MOTORING organisations have given a mixed reaction to yesterday’s Budget as drivers face increases in the cost of motor insurance and diesel but not petrol, while car dealers were also granted some VAT relief on the sale of second-hand cars.
However, they also expressed disappointment that the Government had failed to support their demand for a new scrappage scheme to assist a sector that has seen a 65% reduction in new car sales this year.
The Society of the Irish Motor Industry (SIMI) voiced regret that a major opportunity to generate extra revenue for the state and stall large-scale job losses in the industry had been missed.
Energy Minister Eamon Ryan admitted last night that the two Green Party ministers in the Cabinet had opposed the introduction of a new scrappage scheme.
Meanwhile, Finance Minister Brian Lenihan announced an immediate 5c increase in the price of a litre of diesel, which will raise an additional e70 million in excise duties this year and an extra e100m in a full year.
However, Mr Lenihan said there was no scope to raise excise duties on petrol because of the substantial risk of a loss of revenue through motorists travelling to Northern Ireland to buy fuel.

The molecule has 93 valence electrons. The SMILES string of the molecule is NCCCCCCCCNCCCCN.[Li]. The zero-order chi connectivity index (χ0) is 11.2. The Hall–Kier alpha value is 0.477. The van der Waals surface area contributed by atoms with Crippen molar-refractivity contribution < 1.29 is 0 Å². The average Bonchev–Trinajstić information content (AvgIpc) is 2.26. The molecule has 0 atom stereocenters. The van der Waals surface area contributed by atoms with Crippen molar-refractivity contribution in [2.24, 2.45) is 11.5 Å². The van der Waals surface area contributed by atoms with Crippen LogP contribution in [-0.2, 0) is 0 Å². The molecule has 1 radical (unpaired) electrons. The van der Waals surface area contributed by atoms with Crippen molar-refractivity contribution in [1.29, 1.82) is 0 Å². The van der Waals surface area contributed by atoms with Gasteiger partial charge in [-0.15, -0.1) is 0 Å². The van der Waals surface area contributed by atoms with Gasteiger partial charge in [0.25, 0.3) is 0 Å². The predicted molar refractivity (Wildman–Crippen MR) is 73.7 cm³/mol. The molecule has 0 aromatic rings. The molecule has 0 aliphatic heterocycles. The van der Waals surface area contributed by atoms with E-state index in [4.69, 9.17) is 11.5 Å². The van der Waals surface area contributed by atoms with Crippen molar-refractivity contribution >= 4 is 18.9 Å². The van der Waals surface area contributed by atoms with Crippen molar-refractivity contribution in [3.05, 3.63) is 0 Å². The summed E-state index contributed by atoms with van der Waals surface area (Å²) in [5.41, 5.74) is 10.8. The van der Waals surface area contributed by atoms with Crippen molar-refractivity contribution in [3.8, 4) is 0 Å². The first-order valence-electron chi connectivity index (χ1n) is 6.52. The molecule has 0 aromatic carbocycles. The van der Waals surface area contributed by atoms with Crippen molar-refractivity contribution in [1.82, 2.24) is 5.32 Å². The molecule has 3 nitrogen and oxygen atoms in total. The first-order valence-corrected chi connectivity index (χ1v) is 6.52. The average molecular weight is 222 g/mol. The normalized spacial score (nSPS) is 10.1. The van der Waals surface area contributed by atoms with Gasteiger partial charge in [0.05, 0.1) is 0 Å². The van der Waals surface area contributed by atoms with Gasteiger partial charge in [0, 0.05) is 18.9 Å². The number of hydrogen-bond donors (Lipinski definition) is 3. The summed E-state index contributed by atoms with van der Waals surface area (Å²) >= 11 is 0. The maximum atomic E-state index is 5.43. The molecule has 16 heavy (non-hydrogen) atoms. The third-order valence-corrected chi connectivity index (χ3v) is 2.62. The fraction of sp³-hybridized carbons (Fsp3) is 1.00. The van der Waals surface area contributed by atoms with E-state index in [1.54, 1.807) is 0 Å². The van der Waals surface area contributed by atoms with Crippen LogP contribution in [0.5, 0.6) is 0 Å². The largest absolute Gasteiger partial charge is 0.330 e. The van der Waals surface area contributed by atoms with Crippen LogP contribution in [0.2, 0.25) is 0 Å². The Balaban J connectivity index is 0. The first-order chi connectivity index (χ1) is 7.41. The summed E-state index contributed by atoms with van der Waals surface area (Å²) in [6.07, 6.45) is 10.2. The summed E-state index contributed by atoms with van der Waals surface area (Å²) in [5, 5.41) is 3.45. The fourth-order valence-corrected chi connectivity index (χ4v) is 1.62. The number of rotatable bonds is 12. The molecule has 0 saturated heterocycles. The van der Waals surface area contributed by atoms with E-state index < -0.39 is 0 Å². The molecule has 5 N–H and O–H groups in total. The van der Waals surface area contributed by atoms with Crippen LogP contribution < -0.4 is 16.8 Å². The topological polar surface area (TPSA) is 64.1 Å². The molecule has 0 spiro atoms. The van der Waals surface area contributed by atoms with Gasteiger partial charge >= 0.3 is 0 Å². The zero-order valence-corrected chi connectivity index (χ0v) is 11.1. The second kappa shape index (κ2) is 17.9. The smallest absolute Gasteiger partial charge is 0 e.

An immediate increase in the government levy on motor insurance policies as well as other forms of non-life insurance from 2% to 3% will also raise motoring costs for all road users.
Mr Lenihan said he would introduce a new VAT margin scheme, which will allow car dealers some tax relief arising out of trading in second-hand cars. Details of the measure, which will cost the Exchequer an estimated e20m, will be contained in the Finance Bill.
The SIMI had called for such a scheme to reduce the anomaly whereby the motor trade was the only industry required to pay VAT on losses that were increasing across the industry due to falling values of second-hand cars.
SIMI director general, Alan Nolan, said dealers would welcome the scheme if it addressed the problem of clawback VAT on losses.
However, Mr Nolan said the Government’s failure to introduce a scrappage scheme would result in significant job losses as well as lost revenues of e100m for the state.
Mr Nolan said none of the benefits meant to have derived from the change in the motor tax system from one based on engine size to CO2 emissions had been realised because older cars were not being replaced at a sustainable rate.
Reacting to the Budget, AA Ireland said the increases in insurance and diesel were disappointing but overall it “could have been worse”.
AA spokesperson, Conor Faughnan, said the increase in diesel prices would affect 17% of drivers but would hit commercial road users particularly hard. Rising fuel prices affected every household either directly or indirectly, he warned, as they added to the cost of every product and service.
He estimated that the average car driver with a diesel vehicle would pay an extra e90 per annum in fuel bills as a result of the latest increase.
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